After the emperor’s death, the story jumps ahead to 1977, with brief flashbacks giving us bits of the past. The monarchy had already shown itself unable to adjust to changing times, failing to heed the warning of a coup attempt in 1960. The end finally came when images of a catastrophic famine, neglected and denied by the palace, were captured by a BBC television reporter.  Public anger spread quickly, fueled by a series of strikes by soldiers demanding better conditions, taxi drivers and teachers, student demonstrations, and then the announcement that the emperor had been taken from the palace. The single TV channel broadcast footage created by the Derg showing banqueting in the palace inter-cut with scenes of starving mothers and children.  We learn how much harsher life had become since 1974. The Derg’s Red Terror was at its peak. The much weaker opposition’s White Terror, was desperate.

Both the Red and White Terrors were now leftist, fighting for power as Ethiopian oppositions always had. The campus radicals – in the novel and in fact – were influenced by the socialist ideas of students in Europe and North America. The Derg had cooled toward the US when its request for arms was rejected, and joined the Socialist camp when it accepted East bloc arms. Maaza’s passing mention of Cuba refers to the 10,000 troops sent by Castro at Moscow’s request to help Ethiopia repel an invasion from Somalia in 1977. Ethiopia, a firm US ally since World War II, was now a Cold War enemy.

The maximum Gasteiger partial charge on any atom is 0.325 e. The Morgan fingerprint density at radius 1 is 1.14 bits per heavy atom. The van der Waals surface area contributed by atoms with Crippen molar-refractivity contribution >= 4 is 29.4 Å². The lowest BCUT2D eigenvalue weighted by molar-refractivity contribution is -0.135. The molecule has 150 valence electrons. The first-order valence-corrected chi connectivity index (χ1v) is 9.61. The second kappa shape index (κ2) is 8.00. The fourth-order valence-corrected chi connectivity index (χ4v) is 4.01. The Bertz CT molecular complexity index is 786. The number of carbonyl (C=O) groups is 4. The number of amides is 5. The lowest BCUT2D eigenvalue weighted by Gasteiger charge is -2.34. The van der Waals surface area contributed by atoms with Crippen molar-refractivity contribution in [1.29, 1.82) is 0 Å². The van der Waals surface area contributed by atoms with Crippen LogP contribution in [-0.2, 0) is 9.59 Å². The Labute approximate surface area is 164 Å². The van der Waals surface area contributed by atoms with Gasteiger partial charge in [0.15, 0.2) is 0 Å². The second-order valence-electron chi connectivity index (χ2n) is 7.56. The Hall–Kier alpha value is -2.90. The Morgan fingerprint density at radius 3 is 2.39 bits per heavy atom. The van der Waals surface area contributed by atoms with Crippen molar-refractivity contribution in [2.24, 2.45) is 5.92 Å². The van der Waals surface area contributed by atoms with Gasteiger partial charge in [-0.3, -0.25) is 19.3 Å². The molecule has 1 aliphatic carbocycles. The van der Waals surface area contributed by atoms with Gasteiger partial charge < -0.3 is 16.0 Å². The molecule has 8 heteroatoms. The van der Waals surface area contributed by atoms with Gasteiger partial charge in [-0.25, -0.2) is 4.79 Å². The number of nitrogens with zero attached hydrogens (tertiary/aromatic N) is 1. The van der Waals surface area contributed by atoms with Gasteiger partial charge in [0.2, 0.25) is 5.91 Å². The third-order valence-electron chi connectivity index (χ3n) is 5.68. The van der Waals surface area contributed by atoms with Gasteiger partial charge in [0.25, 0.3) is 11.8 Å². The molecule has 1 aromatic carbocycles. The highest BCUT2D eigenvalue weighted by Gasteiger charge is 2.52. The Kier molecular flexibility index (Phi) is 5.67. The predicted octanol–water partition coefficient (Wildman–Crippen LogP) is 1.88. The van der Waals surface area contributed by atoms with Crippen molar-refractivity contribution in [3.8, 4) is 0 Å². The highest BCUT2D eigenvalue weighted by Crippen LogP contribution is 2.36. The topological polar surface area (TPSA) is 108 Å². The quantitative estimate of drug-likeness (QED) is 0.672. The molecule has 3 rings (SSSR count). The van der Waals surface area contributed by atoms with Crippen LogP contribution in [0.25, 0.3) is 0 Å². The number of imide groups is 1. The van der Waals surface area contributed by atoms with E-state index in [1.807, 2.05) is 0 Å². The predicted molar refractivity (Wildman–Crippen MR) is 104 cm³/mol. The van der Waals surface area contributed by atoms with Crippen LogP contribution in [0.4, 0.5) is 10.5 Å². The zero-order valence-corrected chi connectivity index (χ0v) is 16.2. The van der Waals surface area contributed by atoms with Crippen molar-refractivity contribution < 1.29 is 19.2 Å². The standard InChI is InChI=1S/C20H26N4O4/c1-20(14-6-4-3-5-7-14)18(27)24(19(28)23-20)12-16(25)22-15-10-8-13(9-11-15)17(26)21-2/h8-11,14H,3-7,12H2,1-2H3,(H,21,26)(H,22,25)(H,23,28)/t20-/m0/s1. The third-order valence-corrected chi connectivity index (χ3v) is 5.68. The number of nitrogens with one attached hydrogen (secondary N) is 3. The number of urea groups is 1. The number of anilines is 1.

Maaza gives us a fine but subtle portrait of Ethiopia’s character, though there is a set of characters missing which is for me the novel’s only serious weakness.  The battle for power is a common thread in Ethiopian history, but her limited attention to the Derg, whose motives are never examined, leaves the portrait incomplete. Remaining on top always meant constant maneuvering that not infrequently led to violence, sometimes bringing an illegitimate claimant to power. Maaza’s adult characters would have talked about the Derg leaders constantly among themselves, comparing them with familiar characters they had heard about since childhood.

We are left with basic questions about the Derg and its supporters. Who were they?  What led these commoners to aspire to power?  How did they see themselves?  How much public support did the Derg have, and how much passive acceptance?  Maaza isn’t alone in overlooking the Derg, it should be said. Relatively little can be found about them in either journalistic or academic sources.  Ethiopians still seem unready to examine the shadows of their recent past.